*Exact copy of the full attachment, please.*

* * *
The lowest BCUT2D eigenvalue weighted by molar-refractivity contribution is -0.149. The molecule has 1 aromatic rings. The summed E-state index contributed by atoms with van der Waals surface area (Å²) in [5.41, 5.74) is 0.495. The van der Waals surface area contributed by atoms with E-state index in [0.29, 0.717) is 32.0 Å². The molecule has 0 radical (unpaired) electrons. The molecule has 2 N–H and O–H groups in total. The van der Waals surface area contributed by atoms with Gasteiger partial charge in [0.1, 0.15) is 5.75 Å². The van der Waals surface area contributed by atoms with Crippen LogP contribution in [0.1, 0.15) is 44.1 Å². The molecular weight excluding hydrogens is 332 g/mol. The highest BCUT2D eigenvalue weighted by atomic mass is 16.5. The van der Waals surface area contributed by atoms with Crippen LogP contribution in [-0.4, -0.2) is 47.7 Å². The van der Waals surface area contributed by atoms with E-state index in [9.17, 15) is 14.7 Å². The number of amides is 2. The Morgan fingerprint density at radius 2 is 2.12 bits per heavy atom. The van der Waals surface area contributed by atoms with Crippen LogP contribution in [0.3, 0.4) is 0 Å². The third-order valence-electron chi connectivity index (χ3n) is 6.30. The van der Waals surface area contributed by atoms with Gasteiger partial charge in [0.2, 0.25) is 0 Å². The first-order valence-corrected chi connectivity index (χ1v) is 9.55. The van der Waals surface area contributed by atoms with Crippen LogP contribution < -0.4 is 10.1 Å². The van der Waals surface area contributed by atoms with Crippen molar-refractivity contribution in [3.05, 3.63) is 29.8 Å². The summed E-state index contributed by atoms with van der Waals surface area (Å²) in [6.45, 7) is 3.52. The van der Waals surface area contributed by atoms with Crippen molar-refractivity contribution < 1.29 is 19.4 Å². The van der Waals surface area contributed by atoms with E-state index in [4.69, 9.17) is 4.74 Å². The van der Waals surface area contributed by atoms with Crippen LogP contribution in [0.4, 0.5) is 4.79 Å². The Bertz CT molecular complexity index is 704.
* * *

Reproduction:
The lowest BCUT2D eigenvalue weighted by molar-refractivity contribution is -0.149. The molecule has 1 aromatic rings. The summed E-state index contributed by atoms with van der Waals surface area (Å²) in [5.41, 5.74) is 0.495. The van der Waals surface area contributed by atoms with E-state index in [0.29, 0.717) is 32.0 Å². The molecule has 0 radical (unpaired) electrons. The molecule has 2 N–H and O–H groups in total. The van der Waals surface area contributed by atoms with Gasteiger partial charge in [0.1, 0.15) is 5.75 Å². The van der Waals surface area contributed by atoms with Crippen LogP contribution in [0.1, 0.15) is 44.1 Å². The molecular weight excluding hydrogens is 332 g/mol. The highest BCUT2D eigenvalue weighted by atomic mass is 16.5. The van der Waals surface area contributed by atoms with Crippen LogP contribution in [-0.4, -0.2) is 47.7 Å². The van der Waals surface area contributed by atoms with E-state index in [9.17, 15) is 14.7 Å². The number of amides is 2. The Morgan fingerprint density at radius 2 is 2.12 bits per heavy atom. The van der Waals surface area contributed by atoms with Crippen LogP contribution in [0.3, 0.4) is 0 Å². The third-order valence-electron chi connectivity index (χ3n) is 6.30. The van der Waals surface area contributed by atoms with Gasteiger partial charge in [0.2, 0.25) is 0 Å². The first-order valence-corrected chi connectivity index (χ1v) is 9.55. The van der Waals surface area contributed by atoms with Crippen LogP contribution < -0.4 is 10.1 Å². The van der Waals surface area contributed by atoms with Crippen molar-refractivity contribution in [3.05, 3.63) is 29.8 Å². The summed E-state index contributed by atoms with van der Waals surface area (Å²) in [6.45, 7) is 3.52. The van der Waals surface area contributed by atoms with Crippen molar-refractivity contribution < 1.29 is 19.4 Å². The van der Waals surface area contributed by atoms with E-state index in [4.69, 9.17) is 4.74 Å². The van der Waals surface area contributed by atoms with Crippen LogP contribution in [0.4, 0.5) is 4.79 Å². The Bertz CT molecular complexity index is 704.